Issue 15.3: June/July 2012

Ogling Venus

Story by Paul Wood


To measure it, people once said, was to undertake “the noble experiment”— and that experiment sent Captain James Cook sailing into the Pacific for the first time. No one saw it throughout the entire twentieth century, and the next one won’t come for another 105 years. So for your lifetime, this is it: The Transit of Venus. And this time Hawai‘i happens to be front row center for the entire thing. The moment: Tuesday, June 5 from about ten minutes after noon until just before the sun drops into the sea.


To understand the Transit of Venus, remember your schoolkid- days planet lore— that Venus orbits between us and the sun. Rarely but regularly, we can watch the Earth’s sister drift across the face of the sun, a vivid black dot against our star’s hyper-blazing hugeness. These transits happen in pairs eight years apart, with more than a century intervening between pairs; the first of our current pair took place June 8, 2004. Only six transits have occurred since the invention of the telescope.


Who cares? All of Europe did once. Expeditions went forth in every direction to measure the precise seconds of the transit; the 1761 transit, for example, was observed by 176 scientists at 117 different spots across the globe. The purpose of these expeditions was to collect data that scientists could use to determine the exact size of our solar system.


Quick astronomy lesson: In 1534 Copernicus published his discovery that the planets orbit the sun in fixed order. Several decades later Johannes Kepler, using the mathematics of his brilliant mentor Tycho Brahe, figured out the relative distances of the planets from each other. But no one had a single, precise measurement that could be used as an exact celestial yardstick. If someone could figure out the distance between Earth and the sun, for instance, that number could be used to measure lots of other things — for example, the precise longitude of a sailing ship wandering around the Pacific. It was Edmund Halley (of Halley’s Comet fame) who in 1716 suggested that measuring the Transit of Venus could once and for all enable scientists to fix astronomical distance. But the transit would have to be measured with fine precision at places all over the planet. Halley’s idea launched multiple expeditions, including that of then-Lieutenant James Cook, who sailed to Tahiti aboard the HMS Endeavour to observe the 1769 transit.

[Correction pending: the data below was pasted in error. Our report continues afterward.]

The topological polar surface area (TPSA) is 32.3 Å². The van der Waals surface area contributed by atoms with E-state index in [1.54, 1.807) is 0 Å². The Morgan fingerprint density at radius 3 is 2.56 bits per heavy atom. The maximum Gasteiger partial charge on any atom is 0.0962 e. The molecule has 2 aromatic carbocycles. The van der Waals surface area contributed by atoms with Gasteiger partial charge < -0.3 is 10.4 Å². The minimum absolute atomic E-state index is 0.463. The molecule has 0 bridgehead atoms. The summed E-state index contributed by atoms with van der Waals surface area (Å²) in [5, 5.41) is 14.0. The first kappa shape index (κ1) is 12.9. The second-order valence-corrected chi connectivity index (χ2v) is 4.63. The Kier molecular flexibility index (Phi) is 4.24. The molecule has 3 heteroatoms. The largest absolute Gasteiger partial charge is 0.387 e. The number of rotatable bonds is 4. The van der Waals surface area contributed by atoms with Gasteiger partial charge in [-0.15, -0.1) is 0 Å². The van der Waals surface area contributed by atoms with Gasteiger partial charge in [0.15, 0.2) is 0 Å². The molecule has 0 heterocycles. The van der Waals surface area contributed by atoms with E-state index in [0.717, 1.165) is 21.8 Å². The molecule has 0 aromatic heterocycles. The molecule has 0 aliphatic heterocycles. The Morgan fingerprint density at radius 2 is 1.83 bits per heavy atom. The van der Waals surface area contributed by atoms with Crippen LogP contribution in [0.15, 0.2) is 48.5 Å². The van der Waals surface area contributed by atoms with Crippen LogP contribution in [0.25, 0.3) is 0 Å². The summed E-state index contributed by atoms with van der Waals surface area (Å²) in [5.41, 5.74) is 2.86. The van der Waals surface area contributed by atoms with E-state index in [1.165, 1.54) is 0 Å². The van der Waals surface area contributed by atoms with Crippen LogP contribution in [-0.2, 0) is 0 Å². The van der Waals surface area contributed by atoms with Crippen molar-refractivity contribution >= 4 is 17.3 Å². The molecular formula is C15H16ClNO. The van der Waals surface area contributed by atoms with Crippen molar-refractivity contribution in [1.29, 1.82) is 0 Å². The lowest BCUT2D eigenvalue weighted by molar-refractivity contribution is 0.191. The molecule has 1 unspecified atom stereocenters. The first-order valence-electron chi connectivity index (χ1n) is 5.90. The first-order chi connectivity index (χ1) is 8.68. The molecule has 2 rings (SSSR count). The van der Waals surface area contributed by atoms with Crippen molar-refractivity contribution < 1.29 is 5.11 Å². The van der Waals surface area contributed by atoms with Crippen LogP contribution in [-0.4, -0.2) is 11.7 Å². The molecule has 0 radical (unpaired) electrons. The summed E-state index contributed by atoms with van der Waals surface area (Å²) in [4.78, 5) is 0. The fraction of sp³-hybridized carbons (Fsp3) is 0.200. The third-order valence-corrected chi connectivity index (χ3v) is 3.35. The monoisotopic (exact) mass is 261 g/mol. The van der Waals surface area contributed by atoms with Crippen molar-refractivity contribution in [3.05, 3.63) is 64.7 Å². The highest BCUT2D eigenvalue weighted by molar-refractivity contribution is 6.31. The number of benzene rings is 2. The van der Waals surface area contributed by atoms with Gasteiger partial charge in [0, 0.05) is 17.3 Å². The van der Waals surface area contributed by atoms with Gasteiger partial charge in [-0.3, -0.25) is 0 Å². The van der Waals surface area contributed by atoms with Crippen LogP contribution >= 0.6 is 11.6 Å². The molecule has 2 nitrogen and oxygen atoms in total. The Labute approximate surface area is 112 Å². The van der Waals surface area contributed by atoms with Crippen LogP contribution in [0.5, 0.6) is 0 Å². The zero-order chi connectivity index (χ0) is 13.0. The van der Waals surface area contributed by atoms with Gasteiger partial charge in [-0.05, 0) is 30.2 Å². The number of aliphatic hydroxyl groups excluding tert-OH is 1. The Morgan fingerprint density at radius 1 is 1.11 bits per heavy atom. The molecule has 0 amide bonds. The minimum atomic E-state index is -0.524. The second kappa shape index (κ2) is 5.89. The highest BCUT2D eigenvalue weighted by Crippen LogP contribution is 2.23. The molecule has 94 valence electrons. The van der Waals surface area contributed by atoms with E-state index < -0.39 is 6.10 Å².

When the transit came around again in 1874, the British were still dissatisfied with the accuracy of their measurements. So they again sent scientific expeditions across the globe. One came to Honolulu, and King David Kalakaua, seven months into his reign, greeted the party with great ceremony and set them up on a plot of land south of Punchbowl. The British group also set up auxiliary stations at what’s now Hulihe‘e Palace in Kailua-Kona and at Waimea, Kaua‘i. Those nineteenth- century scientists, in their beards, white suits and pith helmets, were not the best of guests: They griped about the rain, the mosquitoes and what they saw as the intrusive curiosity of Kalakaua, his court and his people.


By this time Americans were observing the transits, too. William Harkness, director of the US Naval Observatory, wrote in 1882: “We are now on the eve of the second transit of a pair, after which there will be no other till the twenty-first century of our era has dawned upon the earth. … What will be the state of science when the next transit season arrives God only knows.”


This time around, scientists are hoping that the transit’s slight diminution of the sun’s glare (one-tenth of one percent) will help them locate planets in faraway solar systems. As for you— well, science in its current state has provided a free iPhone app that will allow you to participate in the next noble experiment and help measure the transit yourself. Of course Venus is pretty small, and you don’t want to laser-fry your corneas— so make sure you’ve also got a telescope and eye protection equal to a hundred Maui Jims.